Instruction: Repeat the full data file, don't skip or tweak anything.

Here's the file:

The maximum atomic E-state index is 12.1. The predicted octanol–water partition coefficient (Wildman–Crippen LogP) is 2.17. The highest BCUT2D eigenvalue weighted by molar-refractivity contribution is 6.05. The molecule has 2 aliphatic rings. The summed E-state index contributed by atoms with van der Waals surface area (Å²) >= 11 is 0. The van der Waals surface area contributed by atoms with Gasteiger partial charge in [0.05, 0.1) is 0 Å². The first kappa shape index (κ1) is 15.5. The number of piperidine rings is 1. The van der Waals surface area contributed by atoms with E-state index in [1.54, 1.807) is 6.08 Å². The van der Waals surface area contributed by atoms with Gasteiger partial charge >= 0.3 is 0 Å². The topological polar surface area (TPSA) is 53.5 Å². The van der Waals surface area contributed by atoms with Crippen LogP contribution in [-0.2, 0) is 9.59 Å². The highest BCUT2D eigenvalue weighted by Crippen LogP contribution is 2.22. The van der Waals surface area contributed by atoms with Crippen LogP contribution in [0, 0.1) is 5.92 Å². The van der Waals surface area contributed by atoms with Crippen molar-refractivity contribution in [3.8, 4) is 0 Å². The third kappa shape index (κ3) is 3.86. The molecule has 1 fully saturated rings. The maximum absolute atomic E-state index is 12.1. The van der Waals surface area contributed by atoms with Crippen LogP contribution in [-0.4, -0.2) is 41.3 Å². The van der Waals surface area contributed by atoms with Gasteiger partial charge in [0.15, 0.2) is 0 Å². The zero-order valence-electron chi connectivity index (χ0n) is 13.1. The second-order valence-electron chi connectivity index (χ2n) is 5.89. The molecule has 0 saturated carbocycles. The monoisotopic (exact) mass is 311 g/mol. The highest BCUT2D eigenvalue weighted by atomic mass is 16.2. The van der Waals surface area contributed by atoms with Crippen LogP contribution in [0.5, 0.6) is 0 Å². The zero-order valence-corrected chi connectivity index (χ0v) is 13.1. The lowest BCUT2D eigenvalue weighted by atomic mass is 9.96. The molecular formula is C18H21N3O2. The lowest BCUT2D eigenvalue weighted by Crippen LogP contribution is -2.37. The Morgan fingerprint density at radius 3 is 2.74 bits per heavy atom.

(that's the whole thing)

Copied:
The maximum atomic E-state index is 12.1. The predicted octanol–water partition coefficient (Wildman–Crippen LogP) is 2.17. The highest BCUT2D eigenvalue weighted by molar-refractivity contribution is 6.05. The molecule has 2 aliphatic rings. The summed E-state index contributed by atoms with van der Waals surface area (Å²) >= 11 is 0. The van der Waals surface area contributed by atoms with Gasteiger partial charge in [0.05, 0.1) is 0 Å². The first kappa shape index (κ1) is 15.5. The number of piperidine rings is 1. The van der Waals surface area contributed by atoms with E-state index in [1.54, 1.807) is 6.08 Å². The van der Waals surface area contributed by atoms with Gasteiger partial charge >= 0.3 is 0 Å². The topological polar surface area (TPSA) is 53.5 Å². The van der Waals surface area contributed by atoms with Crippen LogP contribution in [-0.2, 0) is 9.59 Å². The highest BCUT2D eigenvalue weighted by Crippen LogP contribution is 2.22. The van der Waals surface area contributed by atoms with Crippen LogP contribution in [0, 0.1) is 5.92 Å². The van der Waals surface area contributed by atoms with Crippen molar-refractivity contribution in [3.8, 4) is 0 Å². The third kappa shape index (κ3) is 3.86. The molecule has 1 fully saturated rings. The maximum absolute atomic E-state index is 12.1. The van der Waals surface area contributed by atoms with Crippen LogP contribution in [-0.4, -0.2) is 41.3 Å². The van der Waals surface area contributed by atoms with Gasteiger partial charge in [0.15, 0.2) is 0 Å². The zero-order valence-electron chi connectivity index (χ0n) is 13.1. The second-order valence-electron chi connectivity index (χ2n) is 5.89. The molecule has 0 saturated carbocycles. The monoisotopic (exact) mass is 311 g/mol. The highest BCUT2D eigenvalue weighted by atomic mass is 16.2. The van der Waals surface area contributed by atoms with Crippen LogP contribution in [0.5, 0.6) is 0 Å². The zero-order valence-corrected chi connectivity index (χ0v) is 13.1. The lowest BCUT2D eigenvalue weighted by atomic mass is 9.96. The molecular formula is C18H21N3O2. The lowest BCUT2D eigenvalue weighted by Crippen LogP contribution is -2.37. The Morgan fingerprint density at radius 3 is 2.74 bits per heavy atom.